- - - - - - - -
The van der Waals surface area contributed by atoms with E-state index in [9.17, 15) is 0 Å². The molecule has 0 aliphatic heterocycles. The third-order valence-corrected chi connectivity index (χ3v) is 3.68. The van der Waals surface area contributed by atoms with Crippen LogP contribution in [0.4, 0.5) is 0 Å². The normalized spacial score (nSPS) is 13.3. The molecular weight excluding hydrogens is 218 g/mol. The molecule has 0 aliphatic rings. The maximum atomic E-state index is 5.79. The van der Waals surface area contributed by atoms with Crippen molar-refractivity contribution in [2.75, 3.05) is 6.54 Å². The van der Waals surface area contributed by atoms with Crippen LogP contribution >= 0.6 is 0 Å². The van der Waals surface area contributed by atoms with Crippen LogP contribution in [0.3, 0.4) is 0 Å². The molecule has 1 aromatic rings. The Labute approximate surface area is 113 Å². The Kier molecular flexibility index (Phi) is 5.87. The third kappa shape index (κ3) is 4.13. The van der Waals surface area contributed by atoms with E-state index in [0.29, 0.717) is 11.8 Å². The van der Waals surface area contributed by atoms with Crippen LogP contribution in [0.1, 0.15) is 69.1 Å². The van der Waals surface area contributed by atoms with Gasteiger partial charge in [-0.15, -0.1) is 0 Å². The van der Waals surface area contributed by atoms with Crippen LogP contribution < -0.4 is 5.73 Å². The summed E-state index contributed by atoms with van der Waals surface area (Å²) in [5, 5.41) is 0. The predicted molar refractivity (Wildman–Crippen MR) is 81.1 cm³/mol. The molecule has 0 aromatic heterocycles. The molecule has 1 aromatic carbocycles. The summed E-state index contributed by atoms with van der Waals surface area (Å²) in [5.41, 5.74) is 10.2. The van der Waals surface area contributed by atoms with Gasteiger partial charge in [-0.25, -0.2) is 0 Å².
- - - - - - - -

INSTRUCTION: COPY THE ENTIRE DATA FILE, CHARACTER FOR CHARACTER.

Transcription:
The van der Waals surface area contributed by atoms with E-state index in [9.17, 15) is 0 Å². The molecule has 0 aliphatic heterocycles. The third-order valence-corrected chi connectivity index (χ3v) is 3.68. The van der Waals surface area contributed by atoms with Crippen LogP contribution in [0.4, 0.5) is 0 Å². The normalized spacial score (nSPS) is 13.3. The molecular weight excluding hydrogens is 218 g/mol. The molecule has 0 aliphatic rings. The maximum atomic E-state index is 5.79. The van der Waals surface area contributed by atoms with Crippen molar-refractivity contribution in [2.75, 3.05) is 6.54 Å². The van der Waals surface area contributed by atoms with Crippen LogP contribution >= 0.6 is 0 Å². The van der Waals surface area contributed by atoms with Crippen LogP contribution in [0.3, 0.4) is 0 Å². The molecule has 1 aromatic rings. The Labute approximate surface area is 113 Å². The Kier molecular flexibility index (Phi) is 5.87. The third kappa shape index (κ3) is 4.13. The van der Waals surface area contributed by atoms with E-state index in [0.29, 0.717) is 11.8 Å². The van der Waals surface area contributed by atoms with Crippen LogP contribution in [0.1, 0.15) is 69.1 Å². The van der Waals surface area contributed by atoms with Gasteiger partial charge in [-0.15, -0.1) is 0 Å². The van der Waals surface area contributed by atoms with Crippen LogP contribution < -0.4 is 5.73 Å². The summed E-state index contributed by atoms with van der Waals surface area (Å²) in [5, 5.41) is 0. The predicted molar refractivity (Wildman–Crippen MR) is 81.1 cm³/mol. The molecule has 0 aromatic heterocycles. The molecule has 1 aromatic carbocycles. The summed E-state index contributed by atoms with van der Waals surface area (Å²) in [5.41, 5.74) is 10.2. The van der Waals surface area contributed by atoms with Gasteiger partial charge in [-0.25, -0.2) is 0 Å².